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FROM READERS: Birds affected by 'global colding'

Tuesday, May 7, 2013 | 1:04 p.m. CDT
Missourian reader and frequent contributor John Hall photographed this bird in his yard.

John Hall frequently photographs his mid-Missouri surroundings, and he has been sharing his images with the Missourian for several years.

Colding was not a word in the English language until I came up with it to describe what the spring of 2013 has been, is and may continue to be.

I noticed the arrival of the Hummingbird scouts on May 1 and they didn't like what they saw and took off. The first couple of photos in this set are of a confused Wren who was scouting out the Sparrows house that fell down in a storm recently, eggs and all. I picked it up and secured it and the Sparrows thanked me and they are hoping to hatch out their four eggs.

So, in my quest to be a friend of "bird-kind" I keep an eye on whatever is nesting and the three most prevalent nesters, in the yard other than the Sparrows, are the Robins, Cardinals and Chickadees. The Chickadees took over the Bluebird home since pop had to raise the kids last year with my help. It appears he was unable to find a new wife at the Bluebird lonely hearts club.

Thus, most of the photos this time around concern the Robin family and their valiant attempt to (1) keep warm (2) put worms in the mouths of their offspring and (3) dodge the ever pesky Sparrows and a couple of Barn Owls who whooped it up in my back yard one recent morning around 4:00. My wife made me go out and check on mom Robin at dawns early light.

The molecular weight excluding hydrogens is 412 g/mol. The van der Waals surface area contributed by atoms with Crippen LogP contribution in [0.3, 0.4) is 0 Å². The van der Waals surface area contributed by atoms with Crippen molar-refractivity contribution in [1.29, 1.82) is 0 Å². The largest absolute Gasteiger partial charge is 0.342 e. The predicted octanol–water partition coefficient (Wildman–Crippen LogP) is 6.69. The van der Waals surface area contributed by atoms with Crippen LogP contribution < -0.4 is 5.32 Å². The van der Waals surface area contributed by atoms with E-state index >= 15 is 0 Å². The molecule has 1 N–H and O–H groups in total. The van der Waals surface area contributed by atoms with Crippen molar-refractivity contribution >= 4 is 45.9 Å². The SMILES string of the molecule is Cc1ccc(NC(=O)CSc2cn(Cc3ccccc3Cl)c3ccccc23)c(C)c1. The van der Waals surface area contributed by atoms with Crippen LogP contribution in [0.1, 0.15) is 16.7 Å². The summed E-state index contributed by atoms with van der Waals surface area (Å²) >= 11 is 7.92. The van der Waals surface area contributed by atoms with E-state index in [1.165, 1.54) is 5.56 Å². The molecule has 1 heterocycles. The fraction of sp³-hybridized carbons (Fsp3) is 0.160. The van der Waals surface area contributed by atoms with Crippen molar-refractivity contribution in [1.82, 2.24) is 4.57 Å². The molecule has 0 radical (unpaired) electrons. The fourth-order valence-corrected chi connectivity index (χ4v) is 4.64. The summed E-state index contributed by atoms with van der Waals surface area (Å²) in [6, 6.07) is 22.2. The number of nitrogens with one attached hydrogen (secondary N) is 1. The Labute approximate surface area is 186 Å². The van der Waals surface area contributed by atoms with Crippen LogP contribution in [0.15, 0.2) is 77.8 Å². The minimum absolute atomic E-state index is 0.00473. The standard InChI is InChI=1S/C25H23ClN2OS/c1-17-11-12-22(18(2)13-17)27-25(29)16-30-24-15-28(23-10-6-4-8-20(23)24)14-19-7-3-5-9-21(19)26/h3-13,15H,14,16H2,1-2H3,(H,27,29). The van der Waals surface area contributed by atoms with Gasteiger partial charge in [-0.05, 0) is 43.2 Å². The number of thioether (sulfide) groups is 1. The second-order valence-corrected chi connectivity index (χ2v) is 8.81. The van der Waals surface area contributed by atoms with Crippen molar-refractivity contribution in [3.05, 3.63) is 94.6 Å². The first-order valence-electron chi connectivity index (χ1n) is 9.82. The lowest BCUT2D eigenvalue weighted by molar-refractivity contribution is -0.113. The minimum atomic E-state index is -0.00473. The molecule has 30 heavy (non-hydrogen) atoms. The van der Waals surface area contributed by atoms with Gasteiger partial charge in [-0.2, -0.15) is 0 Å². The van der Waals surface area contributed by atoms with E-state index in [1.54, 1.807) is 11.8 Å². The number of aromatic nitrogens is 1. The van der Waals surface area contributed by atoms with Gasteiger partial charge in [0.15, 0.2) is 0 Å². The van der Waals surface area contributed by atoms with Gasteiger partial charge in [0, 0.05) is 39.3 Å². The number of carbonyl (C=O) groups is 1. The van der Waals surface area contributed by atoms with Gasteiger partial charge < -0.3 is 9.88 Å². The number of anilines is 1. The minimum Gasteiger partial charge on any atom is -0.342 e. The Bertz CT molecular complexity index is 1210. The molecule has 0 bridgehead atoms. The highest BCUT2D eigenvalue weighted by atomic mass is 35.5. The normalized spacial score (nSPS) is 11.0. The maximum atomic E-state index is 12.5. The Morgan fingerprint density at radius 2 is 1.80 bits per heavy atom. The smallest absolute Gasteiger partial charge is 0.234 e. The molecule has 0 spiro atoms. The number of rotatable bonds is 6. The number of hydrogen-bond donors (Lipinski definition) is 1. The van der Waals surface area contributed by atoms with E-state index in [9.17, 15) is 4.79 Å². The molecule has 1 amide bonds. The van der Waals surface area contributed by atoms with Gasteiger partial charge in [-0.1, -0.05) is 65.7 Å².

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When I got out there to check on her you could see a couple of the babies looking out from beneath mom's sheltering arms. It was cold and they told her to stay right there and let dad bring home the bacon (worms). Many of the photos feature dad Robin doing just that. If you examine the contents in his beak you'll notice that he has many kinds and colors of worms. I heard one of the baby Robins exclaim "I hate broccoli." Dad told the kid it was peppermint ice cream.

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The above photo represents the lack of fear the Robin has of me. That was as close as I could get to that bird with a 16mm lens and still be able to focus. She knows I represent no danger to her or her offspring. I was within 1.5 feet of her when I took numerous photos.

So, the beat goes on. It's still too cold and too wet to plant tomatoes. But, next week they'll go in the ground if I have to mud them in. But, in doing so they still won't develop until the nights start to warm. I may wind up buying tomatoes this coming summer which is a great embarrassment to any gardener. I may have to swallow my pride in order to be able to swallow a fresh tomato.

 

Can't see the slideshow above? Try viewing it directly on Flickr.

This story is part of a section of the Missourian called From Readers, which is dedicated to your voices and your stories. We hope you'll consider sharing. Here's how. Supervising editor is Joy Mayer.


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